Late in the afternoon some time back Anne and I were at the Blue Desert relaxing with a brew and an appetizer. We often sat at the counter down on the other end. Not many people had yet arrived. It was still early. We were debriefing each other as we normally do at the end of the day.
This older man walked in wearing shorts, a pullover, and a cap which he promptly removed. He sat at the counter too, up towards the other end. We took note of him and continued our conversation. After a modest dinner, the man turned to talk. He was from Minnesota and was on his way back from a short stay in Tampa. He’d driven in to Cedar Key a few hours earlier and parked a camper at Sunset Isle. He’d been out to the airstrip. He’d stopped at the Blue Desert on his way back.
He was a former Marine, an aviator, a pilot. He’d flown over the Cedar Keys on training runs years earlier. He never stopped. This time driving his way back from Tampa, he’d come mainly to look over the airstrip. And to remember.
He’d been to Tampa to pick up the cremated remains of his son who had died days earlier and quite suddenly of a massive heart attack. His son, also a former Marine, left a family behind in Tampa. “My boy had lived in Tampa six-and-a-half years, and I’d never been down to see him. I’d promised, but somehow I never got there. This is one hell of a way to make a first visit, and it’s tough, really tough,” said the man.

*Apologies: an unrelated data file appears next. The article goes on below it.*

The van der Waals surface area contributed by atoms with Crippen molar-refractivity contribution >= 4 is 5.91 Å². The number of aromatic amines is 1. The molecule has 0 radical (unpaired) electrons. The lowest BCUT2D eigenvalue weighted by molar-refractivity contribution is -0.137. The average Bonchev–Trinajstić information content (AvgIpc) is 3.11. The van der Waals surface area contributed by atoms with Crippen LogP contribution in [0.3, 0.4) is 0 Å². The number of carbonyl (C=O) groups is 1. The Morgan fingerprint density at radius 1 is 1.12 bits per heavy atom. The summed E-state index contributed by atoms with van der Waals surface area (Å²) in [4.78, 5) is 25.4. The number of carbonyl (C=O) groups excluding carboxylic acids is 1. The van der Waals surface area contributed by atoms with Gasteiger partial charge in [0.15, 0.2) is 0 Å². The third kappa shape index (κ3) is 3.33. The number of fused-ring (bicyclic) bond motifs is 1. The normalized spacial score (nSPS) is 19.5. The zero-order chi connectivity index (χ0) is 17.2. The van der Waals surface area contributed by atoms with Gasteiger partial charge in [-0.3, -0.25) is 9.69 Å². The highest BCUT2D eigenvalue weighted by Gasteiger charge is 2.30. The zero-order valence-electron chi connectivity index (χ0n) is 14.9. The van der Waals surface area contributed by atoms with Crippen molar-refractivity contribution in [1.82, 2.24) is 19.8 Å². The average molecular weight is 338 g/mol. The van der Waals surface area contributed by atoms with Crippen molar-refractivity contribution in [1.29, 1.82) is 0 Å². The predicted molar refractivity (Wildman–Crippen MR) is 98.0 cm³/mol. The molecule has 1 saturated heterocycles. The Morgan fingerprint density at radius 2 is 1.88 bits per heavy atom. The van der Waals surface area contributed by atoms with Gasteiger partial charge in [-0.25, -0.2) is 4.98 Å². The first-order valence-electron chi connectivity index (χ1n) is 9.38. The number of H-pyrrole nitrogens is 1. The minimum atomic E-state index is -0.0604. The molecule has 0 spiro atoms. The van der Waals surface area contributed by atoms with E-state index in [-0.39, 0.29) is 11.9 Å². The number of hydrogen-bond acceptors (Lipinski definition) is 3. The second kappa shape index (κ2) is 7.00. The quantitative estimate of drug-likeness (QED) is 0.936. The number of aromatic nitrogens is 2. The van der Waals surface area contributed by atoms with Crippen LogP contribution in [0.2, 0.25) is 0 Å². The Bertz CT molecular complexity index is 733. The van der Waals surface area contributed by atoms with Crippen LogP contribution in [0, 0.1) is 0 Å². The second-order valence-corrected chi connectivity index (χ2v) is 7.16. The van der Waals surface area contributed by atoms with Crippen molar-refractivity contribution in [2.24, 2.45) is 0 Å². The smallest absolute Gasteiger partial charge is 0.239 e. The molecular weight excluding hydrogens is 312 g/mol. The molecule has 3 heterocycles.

“You know, I traveled the Pacific. I was all over. I enlisted in the Marines when I was seventeen. I watched my childhood friend, my life-long buddy, go down over Midway and there wasn’t a thing I could do about it. That was pretty tough.
“I made it through the war with a couple wounds, but I always returned to active duty. Then I laid my mother to rest, then my father, and one by one, brothers and sisters. Those times were pretty tough. But I made it okay.
“I once was hit while on a mission. My instruments went out, gauges, altimeter, and whatnot. I radioed the flight commander. He told me I had a compass and a watch, and if I put the sun over my shoulder, I’d make it home.
“I did, I made it home. After that I had a compass installed in my vehicle and I wear a watch at all times. I’m never lost. I just look for the sun and I’m okay. Can you imagine, six-and-a-half years and I never made it down? Never went to visit my boy?
“My church is against cremation, but in this case it was okay, I guess… I’ll be up early in the morning. We’ll take our time going back home, back to Minnesota. I know we’ll be okay. I have my watch on my wrist, a compass on the dash, and I’ll just put the sun over my shoulder.”
He climbed down off that stool and stood up straight, not so easily, with legs and hips damaged by shrapnel over fifty years ago. “Donald A. C–––, Sir, United States Marine Corps, retired. Honored to have had your presence,” he said as he extended his hand.
This former Marine, this wounded combat veteran, this man was hurting deeper than he’d ever known. But he’ll be okay. He had his watch on his wrist, a compass on the control panel and the sun over his shoulder.
And with his boy at his side, he should be back in Minnesota by Sunday.
And this year, his son will be home for Fathers Day.